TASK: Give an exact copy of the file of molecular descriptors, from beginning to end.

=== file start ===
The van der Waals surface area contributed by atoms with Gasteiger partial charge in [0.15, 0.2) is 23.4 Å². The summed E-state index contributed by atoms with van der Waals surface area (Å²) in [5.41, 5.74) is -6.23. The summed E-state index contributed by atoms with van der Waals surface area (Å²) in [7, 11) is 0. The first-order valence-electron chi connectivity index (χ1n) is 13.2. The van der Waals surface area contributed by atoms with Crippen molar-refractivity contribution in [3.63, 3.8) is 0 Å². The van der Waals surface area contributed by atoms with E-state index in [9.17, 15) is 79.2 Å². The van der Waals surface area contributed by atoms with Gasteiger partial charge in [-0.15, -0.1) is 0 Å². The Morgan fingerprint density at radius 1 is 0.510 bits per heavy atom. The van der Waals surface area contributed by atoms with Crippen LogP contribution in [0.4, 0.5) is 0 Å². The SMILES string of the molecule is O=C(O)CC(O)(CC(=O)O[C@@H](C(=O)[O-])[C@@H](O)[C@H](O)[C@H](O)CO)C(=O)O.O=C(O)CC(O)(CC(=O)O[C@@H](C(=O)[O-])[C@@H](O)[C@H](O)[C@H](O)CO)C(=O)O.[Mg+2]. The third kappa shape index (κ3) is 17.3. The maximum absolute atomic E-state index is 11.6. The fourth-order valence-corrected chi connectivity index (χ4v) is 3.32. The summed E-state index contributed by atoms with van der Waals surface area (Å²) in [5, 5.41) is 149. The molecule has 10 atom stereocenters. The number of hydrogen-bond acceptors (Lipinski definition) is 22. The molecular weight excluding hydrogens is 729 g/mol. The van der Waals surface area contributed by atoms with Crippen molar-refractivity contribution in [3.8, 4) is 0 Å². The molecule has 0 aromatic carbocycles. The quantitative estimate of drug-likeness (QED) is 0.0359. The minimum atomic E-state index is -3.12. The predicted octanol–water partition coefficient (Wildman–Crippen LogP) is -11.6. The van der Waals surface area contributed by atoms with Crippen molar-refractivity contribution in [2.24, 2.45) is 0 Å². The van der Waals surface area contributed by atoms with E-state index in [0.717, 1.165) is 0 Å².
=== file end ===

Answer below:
The van der Waals surface area contributed by atoms with Gasteiger partial charge in [0.15, 0.2) is 23.4 Å². The summed E-state index contributed by atoms with van der Waals surface area (Å²) in [5.41, 5.74) is -6.23. The summed E-state index contributed by atoms with van der Waals surface area (Å²) in [7, 11) is 0. The first-order valence-electron chi connectivity index (χ1n) is 13.2. The van der Waals surface area contributed by atoms with Crippen molar-refractivity contribution in [3.63, 3.8) is 0 Å². The van der Waals surface area contributed by atoms with E-state index in [9.17, 15) is 79.2 Å². The van der Waals surface area contributed by atoms with Gasteiger partial charge in [-0.15, -0.1) is 0 Å². The Morgan fingerprint density at radius 1 is 0.510 bits per heavy atom. The van der Waals surface area contributed by atoms with Crippen LogP contribution in [0.4, 0.5) is 0 Å². The SMILES string of the molecule is O=C(O)CC(O)(CC(=O)O[C@@H](C(=O)[O-])[C@@H](O)[C@H](O)[C@H](O)CO)C(=O)O.O=C(O)CC(O)(CC(=O)O[C@@H](C(=O)[O-])[C@@H](O)[C@H](O)[C@H](O)CO)C(=O)O.[Mg+2]. The third kappa shape index (κ3) is 17.3. The maximum absolute atomic E-state index is 11.6. The fourth-order valence-corrected chi connectivity index (χ4v) is 3.32. The summed E-state index contributed by atoms with van der Waals surface area (Å²) in [5, 5.41) is 149. The molecule has 10 atom stereocenters. The number of hydrogen-bond acceptors (Lipinski definition) is 22. The molecular weight excluding hydrogens is 729 g/mol. The van der Waals surface area contributed by atoms with Crippen molar-refractivity contribution in [3.8, 4) is 0 Å². The molecule has 0 aromatic carbocycles. The quantitative estimate of drug-likeness (QED) is 0.0359. The minimum atomic E-state index is -3.12. The predicted octanol–water partition coefficient (Wildman–Crippen LogP) is -11.6. The van der Waals surface area contributed by atoms with Crippen molar-refractivity contribution in [2.24, 2.45) is 0 Å². The van der Waals surface area contributed by atoms with E-state index in [0.717, 1.165) is 0 Å².